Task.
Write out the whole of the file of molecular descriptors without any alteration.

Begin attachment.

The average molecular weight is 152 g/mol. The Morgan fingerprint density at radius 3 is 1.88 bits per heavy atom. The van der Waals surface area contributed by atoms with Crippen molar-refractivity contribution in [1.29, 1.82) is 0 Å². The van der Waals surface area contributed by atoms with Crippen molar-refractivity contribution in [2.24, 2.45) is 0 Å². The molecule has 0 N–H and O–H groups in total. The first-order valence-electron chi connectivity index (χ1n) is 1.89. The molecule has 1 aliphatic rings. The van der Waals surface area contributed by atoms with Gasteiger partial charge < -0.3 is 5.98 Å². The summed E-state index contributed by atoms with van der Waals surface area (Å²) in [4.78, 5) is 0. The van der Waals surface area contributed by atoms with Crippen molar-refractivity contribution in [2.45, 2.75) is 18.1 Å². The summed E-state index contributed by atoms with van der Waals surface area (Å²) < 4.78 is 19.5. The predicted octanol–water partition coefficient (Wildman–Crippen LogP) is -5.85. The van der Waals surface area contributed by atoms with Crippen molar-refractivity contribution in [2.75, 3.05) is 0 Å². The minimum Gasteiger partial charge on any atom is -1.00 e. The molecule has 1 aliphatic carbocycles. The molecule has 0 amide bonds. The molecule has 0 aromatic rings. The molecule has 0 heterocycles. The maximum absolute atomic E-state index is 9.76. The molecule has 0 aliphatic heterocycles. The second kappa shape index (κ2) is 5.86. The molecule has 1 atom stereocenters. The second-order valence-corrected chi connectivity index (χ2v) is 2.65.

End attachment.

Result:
The average molecular weight is 152 g/mol. The Morgan fingerprint density at radius 3 is 1.88 bits per heavy atom. The van der Waals surface area contributed by atoms with Crippen molar-refractivity contribution in [1.29, 1.82) is 0 Å². The van der Waals surface area contributed by atoms with Crippen molar-refractivity contribution in [2.24, 2.45) is 0 Å². The molecule has 0 N–H and O–H groups in total. The first-order valence-electron chi connectivity index (χ1n) is 1.89. The molecule has 1 aliphatic rings. The van der Waals surface area contributed by atoms with Gasteiger partial charge < -0.3 is 5.98 Å². The summed E-state index contributed by atoms with van der Waals surface area (Å²) in [4.78, 5) is 0. The van der Waals surface area contributed by atoms with Crippen molar-refractivity contribution in [2.45, 2.75) is 18.1 Å². The summed E-state index contributed by atoms with van der Waals surface area (Å²) < 4.78 is 19.5. The predicted octanol–water partition coefficient (Wildman–Crippen LogP) is -5.85. The van der Waals surface area contributed by atoms with Crippen molar-refractivity contribution in [2.75, 3.05) is 0 Å². The minimum Gasteiger partial charge on any atom is -1.00 e. The molecule has 1 aliphatic carbocycles. The molecule has 0 amide bonds. The molecule has 0 aromatic rings. The molecule has 0 heterocycles. The maximum absolute atomic E-state index is 9.76. The molecule has 0 aliphatic heterocycles. The second kappa shape index (κ2) is 5.86. The molecule has 1 atom stereocenters. The second-order valence-corrected chi connectivity index (χ2v) is 2.65.